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Moreira v. Citimortgage Inc.

United States District Court, D. Massachusetts

September 8, 2016

JOSE MOREIRA, Plaintiff,


          Leo T. Sorokin United States District Judge.

         Plaintiff Jose Moreira (“Moreira”) filed a five-count Complaint against Defendant CitiMortgage, Inc. (“CitiMortgage”) in Middlesex Superior Court, stemming from CitiMortgage's refusal to provide Moreira with a mortgage loan modification. Doc. No. 1-2 at 5-13. CitiMortgage removed the case to this Court, Doc. No. 1, and subsequently moved to dismiss the Complaint, Doc. No. 9. Instead of opposing the motion, Moreira filed the operative three-count Amended Complaint. See Doc. No. 11. CitiMortgage then filed a second Motion to Dismiss for Failure to State a Claim. Doc. No. 21. Moreira opposed the motion, Doc. No. 23, and CitiMortgage filed a reply brief, Doc. No. 27. As explained below, CitiMortgage's motion is ALLOWED IN PART and DENIED WITHOUT PREJUDICE IN PART.


         Moreira owns property at 62-64 Flint Street, Somerville, Massachusetts (“The Property”). Doc. No. 11 ¶ 1. He currently lives with his wife in a different property. Id. ¶ 13. In 2005, he purchased the Property by signing a promissory note which CitiMortgage now holds, granting it a mortgage. Id. ¶ 6; see Doc. No. 22-3. Moreira derived rental income from the Property, but in 2008, after the Property suffered structural damage, he defaulted on the loan. Doc. No. 11 ¶ 7. Moreira has subsequently repaired this damage and now has steady rental income from the property. Id. In 2009, Moreira applied for a loan modification, which CitiMortgage denied. Id. ¶ 8. He unsuccessfully sued CitiMortgage over this denial in Middlesex Superior Court. Id. ¶ 9. In 2012, Moreira, following his attorney's advice, conveyed the property to A B C LLC (“A B C”), a Massachusetts limited liability corporation of which Moreira was the sole manager. Id. ¶ 10. A B C dissolved in 2015. Id. Also in 2012, CitiMortgage modified Moreira's loan. Id. ¶ 11. He nevertheless defaulted on that loan. Id.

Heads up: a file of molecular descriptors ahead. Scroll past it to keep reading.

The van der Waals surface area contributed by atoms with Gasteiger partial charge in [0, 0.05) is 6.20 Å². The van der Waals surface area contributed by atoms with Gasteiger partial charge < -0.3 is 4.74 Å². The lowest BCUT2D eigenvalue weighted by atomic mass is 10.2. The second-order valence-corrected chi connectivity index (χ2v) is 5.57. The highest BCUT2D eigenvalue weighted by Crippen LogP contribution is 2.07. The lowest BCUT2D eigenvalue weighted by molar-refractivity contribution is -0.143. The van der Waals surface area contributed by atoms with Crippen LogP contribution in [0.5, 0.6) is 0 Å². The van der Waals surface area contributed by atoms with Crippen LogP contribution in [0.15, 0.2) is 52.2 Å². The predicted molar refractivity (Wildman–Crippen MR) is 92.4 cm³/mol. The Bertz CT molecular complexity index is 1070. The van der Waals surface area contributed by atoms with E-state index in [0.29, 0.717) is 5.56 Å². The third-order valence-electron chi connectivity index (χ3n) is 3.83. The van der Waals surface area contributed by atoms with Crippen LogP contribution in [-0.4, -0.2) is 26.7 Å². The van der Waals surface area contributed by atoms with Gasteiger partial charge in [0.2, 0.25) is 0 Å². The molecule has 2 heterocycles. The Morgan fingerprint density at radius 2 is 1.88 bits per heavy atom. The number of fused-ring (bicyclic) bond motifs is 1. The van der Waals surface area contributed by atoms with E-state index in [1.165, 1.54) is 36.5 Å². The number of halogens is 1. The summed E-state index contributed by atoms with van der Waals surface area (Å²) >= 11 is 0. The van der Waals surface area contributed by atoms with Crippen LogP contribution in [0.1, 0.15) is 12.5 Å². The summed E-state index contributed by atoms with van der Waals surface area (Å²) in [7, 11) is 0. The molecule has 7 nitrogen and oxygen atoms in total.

In Fall 2013, Moreira again began applying for a loan modification with CitiMortgage (“2013 Modification Application”). Id. ¶ 12. He applied under the Home Affordable Modification Program (“HAMP”), a federal program designed to provide foreclosure relief. Id. ¶¶ 14-15. His income includes rental income from the Property, income from his wife for childcare, and commissions for business referrals from a local contractor. Id. ¶ 13. CitiMortgage's participation in HAMP required it to review Moreira's application and “offer him loss mitigation assistance if he qualified.” Id. ¶ 17. Moreira included in his application, among other things, the leases for the Property, bank accounts verifying his income, and affidavits “explaining his income and need for a loan modification.” Id. ¶ 18. He promptly responded to CitiMortgage's requests for additional materials. Id. ¶ 19. CitiMortgage, claiming that Moreira failed to provide all the requested documents, denied the 2013 Modification Application. Id. ¶ 20.

         In February 2014, Moreira submitted another modification application to CitiMortgage (“2014 Modification Application”). Id. ¶ 21. Moreira included a proposed modification proposal under HAMP. Id. ¶ 22. After receiving his application, CitiMortgage, between February and November 2014, “continually requested that [Moreira] resubmit the same documents over and over again and provide repeated explanations on [sic] his income.” Id. ¶ 24. While Moreira timely complied with these requests, id. ¶ 25, CitiMortgage denied the 2014 Modification Application on November 7, 2014, claiming an “irreconcilable discrepancy within [his] application request.” Id. ¶ 26.

         In 2015, Moreira applied for yet another modification (“2015 Modification Application”). Id. ¶ 27. In January 2015, with the aid of counsel, he “participated in an in-depth initial phone call regarding his eligibility for a loan modification” with CitiMortgage. Id. ¶ 28. This call included Moreira explaining, “in depth, ” his need for a modification and “specific explanations as to the amount of income that he earned each month and where it came from.” Id. CitiMortgage's loss mitigation representative informed Moreira after this phone call “that it appeared that he qualified for a loan modification.” Id. ¶ 29.